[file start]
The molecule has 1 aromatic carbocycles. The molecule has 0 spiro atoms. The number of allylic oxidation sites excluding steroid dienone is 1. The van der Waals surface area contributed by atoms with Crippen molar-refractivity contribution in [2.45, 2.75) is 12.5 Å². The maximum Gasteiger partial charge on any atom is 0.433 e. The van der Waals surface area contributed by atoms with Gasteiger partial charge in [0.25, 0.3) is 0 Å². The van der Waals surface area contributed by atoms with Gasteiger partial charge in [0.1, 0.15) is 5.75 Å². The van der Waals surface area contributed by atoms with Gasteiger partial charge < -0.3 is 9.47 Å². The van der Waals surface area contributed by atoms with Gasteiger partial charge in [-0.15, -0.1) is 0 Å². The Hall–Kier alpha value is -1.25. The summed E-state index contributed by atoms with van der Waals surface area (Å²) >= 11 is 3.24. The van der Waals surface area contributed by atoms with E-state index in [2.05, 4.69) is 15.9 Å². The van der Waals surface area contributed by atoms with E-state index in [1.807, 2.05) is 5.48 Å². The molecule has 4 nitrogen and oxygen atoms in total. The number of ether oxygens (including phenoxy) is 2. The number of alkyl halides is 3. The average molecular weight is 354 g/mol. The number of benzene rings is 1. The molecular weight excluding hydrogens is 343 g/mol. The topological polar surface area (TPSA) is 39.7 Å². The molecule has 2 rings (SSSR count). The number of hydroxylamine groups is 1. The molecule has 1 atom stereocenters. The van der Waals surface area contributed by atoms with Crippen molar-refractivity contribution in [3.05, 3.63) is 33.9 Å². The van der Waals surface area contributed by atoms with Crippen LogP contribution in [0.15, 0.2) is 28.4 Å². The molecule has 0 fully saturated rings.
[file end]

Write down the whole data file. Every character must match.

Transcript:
The molecule has 1 aromatic carbocycles. The molecule has 0 spiro atoms. The number of allylic oxidation sites excluding steroid dienone is 1. The van der Waals surface area contributed by atoms with Crippen molar-refractivity contribution in [2.45, 2.75) is 12.5 Å². The maximum Gasteiger partial charge on any atom is 0.433 e. The van der Waals surface area contributed by atoms with Gasteiger partial charge in [0.25, 0.3) is 0 Å². The van der Waals surface area contributed by atoms with Gasteiger partial charge in [0.1, 0.15) is 5.75 Å². The van der Waals surface area contributed by atoms with Gasteiger partial charge < -0.3 is 9.47 Å². The van der Waals surface area contributed by atoms with Gasteiger partial charge in [-0.15, -0.1) is 0 Å². The Hall–Kier alpha value is -1.25. The summed E-state index contributed by atoms with van der Waals surface area (Å²) >= 11 is 3.24. The van der Waals surface area contributed by atoms with E-state index in [2.05, 4.69) is 15.9 Å². The van der Waals surface area contributed by atoms with E-state index in [1.807, 2.05) is 5.48 Å². The molecule has 4 nitrogen and oxygen atoms in total. The number of ether oxygens (including phenoxy) is 2. The number of alkyl halides is 3. The average molecular weight is 354 g/mol. The number of benzene rings is 1. The molecular weight excluding hydrogens is 343 g/mol. The topological polar surface area (TPSA) is 39.7 Å². The molecule has 2 rings (SSSR count). The number of hydroxylamine groups is 1. The molecule has 1 atom stereocenters. The van der Waals surface area contributed by atoms with Crippen molar-refractivity contribution in [3.05, 3.63) is 33.9 Å². The van der Waals surface area contributed by atoms with Crippen LogP contribution in [0.15, 0.2) is 28.4 Å². The molecule has 0 fully saturated rings.